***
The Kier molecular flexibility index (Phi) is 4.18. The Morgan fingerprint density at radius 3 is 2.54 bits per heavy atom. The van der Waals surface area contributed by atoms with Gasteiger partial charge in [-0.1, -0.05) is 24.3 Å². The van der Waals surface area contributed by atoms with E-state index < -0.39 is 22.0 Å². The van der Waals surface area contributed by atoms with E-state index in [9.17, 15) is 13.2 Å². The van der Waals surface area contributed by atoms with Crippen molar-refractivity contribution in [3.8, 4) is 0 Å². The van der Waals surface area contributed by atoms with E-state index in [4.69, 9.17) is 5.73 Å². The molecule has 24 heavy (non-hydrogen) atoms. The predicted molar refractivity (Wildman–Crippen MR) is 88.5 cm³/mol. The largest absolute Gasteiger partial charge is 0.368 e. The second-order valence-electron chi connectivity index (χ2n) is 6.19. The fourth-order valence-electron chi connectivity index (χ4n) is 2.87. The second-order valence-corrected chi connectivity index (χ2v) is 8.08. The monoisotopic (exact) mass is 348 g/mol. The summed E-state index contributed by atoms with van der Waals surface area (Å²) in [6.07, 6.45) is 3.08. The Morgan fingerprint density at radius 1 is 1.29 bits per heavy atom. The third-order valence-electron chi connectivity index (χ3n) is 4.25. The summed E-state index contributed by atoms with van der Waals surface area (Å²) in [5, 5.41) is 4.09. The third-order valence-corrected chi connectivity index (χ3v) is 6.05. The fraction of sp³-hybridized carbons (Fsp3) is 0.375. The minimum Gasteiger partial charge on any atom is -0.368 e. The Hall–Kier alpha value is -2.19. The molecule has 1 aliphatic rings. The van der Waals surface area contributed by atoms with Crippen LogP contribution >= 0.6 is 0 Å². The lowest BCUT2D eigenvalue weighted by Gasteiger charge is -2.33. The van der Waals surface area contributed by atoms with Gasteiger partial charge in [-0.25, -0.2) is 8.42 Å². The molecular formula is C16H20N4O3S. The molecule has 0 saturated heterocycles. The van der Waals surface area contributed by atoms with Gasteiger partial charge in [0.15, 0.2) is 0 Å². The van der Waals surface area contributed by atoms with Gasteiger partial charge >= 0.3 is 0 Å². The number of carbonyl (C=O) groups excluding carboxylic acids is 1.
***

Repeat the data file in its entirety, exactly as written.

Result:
The Kier molecular flexibility index (Phi) is 4.18. The Morgan fingerprint density at radius 3 is 2.54 bits per heavy atom. The van der Waals surface area contributed by atoms with Gasteiger partial charge in [-0.1, -0.05) is 24.3 Å². The van der Waals surface area contributed by atoms with E-state index < -0.39 is 22.0 Å². The van der Waals surface area contributed by atoms with E-state index in [9.17, 15) is 13.2 Å². The van der Waals surface area contributed by atoms with Crippen molar-refractivity contribution in [3.8, 4) is 0 Å². The van der Waals surface area contributed by atoms with E-state index in [4.69, 9.17) is 5.73 Å². The molecule has 24 heavy (non-hydrogen) atoms. The predicted molar refractivity (Wildman–Crippen MR) is 88.5 cm³/mol. The largest absolute Gasteiger partial charge is 0.368 e. The second-order valence-electron chi connectivity index (χ2n) is 6.19. The fourth-order valence-electron chi connectivity index (χ4n) is 2.87. The second-order valence-corrected chi connectivity index (χ2v) is 8.08. The monoisotopic (exact) mass is 348 g/mol. The summed E-state index contributed by atoms with van der Waals surface area (Å²) in [6.07, 6.45) is 3.08. The Morgan fingerprint density at radius 1 is 1.29 bits per heavy atom. The third-order valence-electron chi connectivity index (χ3n) is 4.25. The summed E-state index contributed by atoms with van der Waals surface area (Å²) in [5, 5.41) is 4.09. The third-order valence-corrected chi connectivity index (χ3v) is 6.05. The fraction of sp³-hybridized carbons (Fsp3) is 0.375. The minimum Gasteiger partial charge on any atom is -0.368 e. The Hall–Kier alpha value is -2.19. The molecule has 1 aliphatic rings. The van der Waals surface area contributed by atoms with Crippen LogP contribution >= 0.6 is 0 Å². The lowest BCUT2D eigenvalue weighted by Gasteiger charge is -2.33. The van der Waals surface area contributed by atoms with Gasteiger partial charge in [-0.25, -0.2) is 8.42 Å². The molecular formula is C16H20N4O3S. The molecule has 0 saturated heterocycles. The van der Waals surface area contributed by atoms with Gasteiger partial charge in [0.15, 0.2) is 0 Å². The van der Waals surface area contributed by atoms with Gasteiger partial charge >= 0.3 is 0 Å². The number of carbonyl (C=O) groups excluding carboxylic acids is 1.